Norfolk Broads Fishing – The River Bure

View of River Bure in Norfolk. A serene river surrounded by trees, with boats and a bridge in the distance.

If one studies an Ordnance Survey map of north-east Norfolk and in particular the area of Broadland, it will become apparent that the major river is the river Bure. With its tributaries the Ant and Thurne, together with the vast complex of broads and dykes that they collectively feed, the River Bure is indeed a mighty waterway. But this river is also two-faced because it’s deep tidal, broad-connecting reaches bear little resemblance whatsoever to the peaceful, clear flowing and comparatively tiny upper reaches which start high up in mid-north Norfolk, near Melton Constable.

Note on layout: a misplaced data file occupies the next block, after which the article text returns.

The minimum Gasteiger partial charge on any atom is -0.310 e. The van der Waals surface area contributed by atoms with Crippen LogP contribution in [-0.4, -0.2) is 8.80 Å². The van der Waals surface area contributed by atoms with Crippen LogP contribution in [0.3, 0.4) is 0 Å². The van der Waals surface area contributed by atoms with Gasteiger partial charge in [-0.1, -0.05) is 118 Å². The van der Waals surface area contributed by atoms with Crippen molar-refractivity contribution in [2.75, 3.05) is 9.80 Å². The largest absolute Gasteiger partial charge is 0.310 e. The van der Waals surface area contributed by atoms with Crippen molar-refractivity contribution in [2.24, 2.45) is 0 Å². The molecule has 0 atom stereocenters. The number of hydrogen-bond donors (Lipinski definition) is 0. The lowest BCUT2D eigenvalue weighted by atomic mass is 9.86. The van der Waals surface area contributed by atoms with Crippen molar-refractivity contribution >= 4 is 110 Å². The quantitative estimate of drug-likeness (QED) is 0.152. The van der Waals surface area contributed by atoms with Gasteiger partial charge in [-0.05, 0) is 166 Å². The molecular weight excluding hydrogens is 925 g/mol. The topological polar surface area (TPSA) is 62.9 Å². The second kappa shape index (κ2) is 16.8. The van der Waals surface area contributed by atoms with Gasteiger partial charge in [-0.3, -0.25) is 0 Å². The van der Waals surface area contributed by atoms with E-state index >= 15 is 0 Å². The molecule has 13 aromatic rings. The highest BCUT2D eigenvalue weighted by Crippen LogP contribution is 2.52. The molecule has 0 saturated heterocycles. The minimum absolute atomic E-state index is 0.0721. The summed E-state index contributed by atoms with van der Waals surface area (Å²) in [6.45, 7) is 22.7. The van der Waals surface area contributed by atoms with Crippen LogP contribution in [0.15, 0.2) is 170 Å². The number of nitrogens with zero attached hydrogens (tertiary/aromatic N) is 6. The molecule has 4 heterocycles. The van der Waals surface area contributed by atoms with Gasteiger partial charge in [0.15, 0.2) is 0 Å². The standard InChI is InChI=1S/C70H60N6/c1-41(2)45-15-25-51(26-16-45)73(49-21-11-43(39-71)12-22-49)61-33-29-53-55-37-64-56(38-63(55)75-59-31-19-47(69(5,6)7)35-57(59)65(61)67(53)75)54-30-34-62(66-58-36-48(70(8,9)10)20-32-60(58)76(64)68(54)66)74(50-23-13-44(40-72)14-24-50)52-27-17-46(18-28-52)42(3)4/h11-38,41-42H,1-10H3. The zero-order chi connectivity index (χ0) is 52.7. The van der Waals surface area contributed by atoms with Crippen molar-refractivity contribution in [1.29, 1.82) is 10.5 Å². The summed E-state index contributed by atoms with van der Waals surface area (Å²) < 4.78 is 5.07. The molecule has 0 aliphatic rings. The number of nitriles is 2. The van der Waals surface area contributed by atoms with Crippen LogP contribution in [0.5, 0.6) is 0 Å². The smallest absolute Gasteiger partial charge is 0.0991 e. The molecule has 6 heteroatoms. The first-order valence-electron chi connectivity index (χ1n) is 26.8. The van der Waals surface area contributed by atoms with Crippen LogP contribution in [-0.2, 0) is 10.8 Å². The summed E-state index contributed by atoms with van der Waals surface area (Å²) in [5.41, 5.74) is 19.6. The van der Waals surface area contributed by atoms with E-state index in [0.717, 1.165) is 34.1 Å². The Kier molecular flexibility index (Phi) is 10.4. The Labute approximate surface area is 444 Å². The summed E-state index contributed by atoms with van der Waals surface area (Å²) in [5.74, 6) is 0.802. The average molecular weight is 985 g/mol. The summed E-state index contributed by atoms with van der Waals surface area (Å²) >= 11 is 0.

The River Bure is predominantly a highly reserved trout fishery in these narrow, streamy upper reaches as it flows through the miniature, most picturesque mills of Corpusty and Itteringham in an easterly direction. Nearly all the fishing is private but the individual can do no harm by asking permission, especially if he possesses a fly rod and shows interest.

 The first actual accessible part of the river bure is immediately downstream of Ingworth Bridge which carries the old A140 road from Norwich to Corpusty (see ‘Salmon and Trout Association Waters’). The River Bure here is a most enchanting and challenging venue, being an almost miniature replica of the famous Itchen and holding a few large dace in addition to brown trout.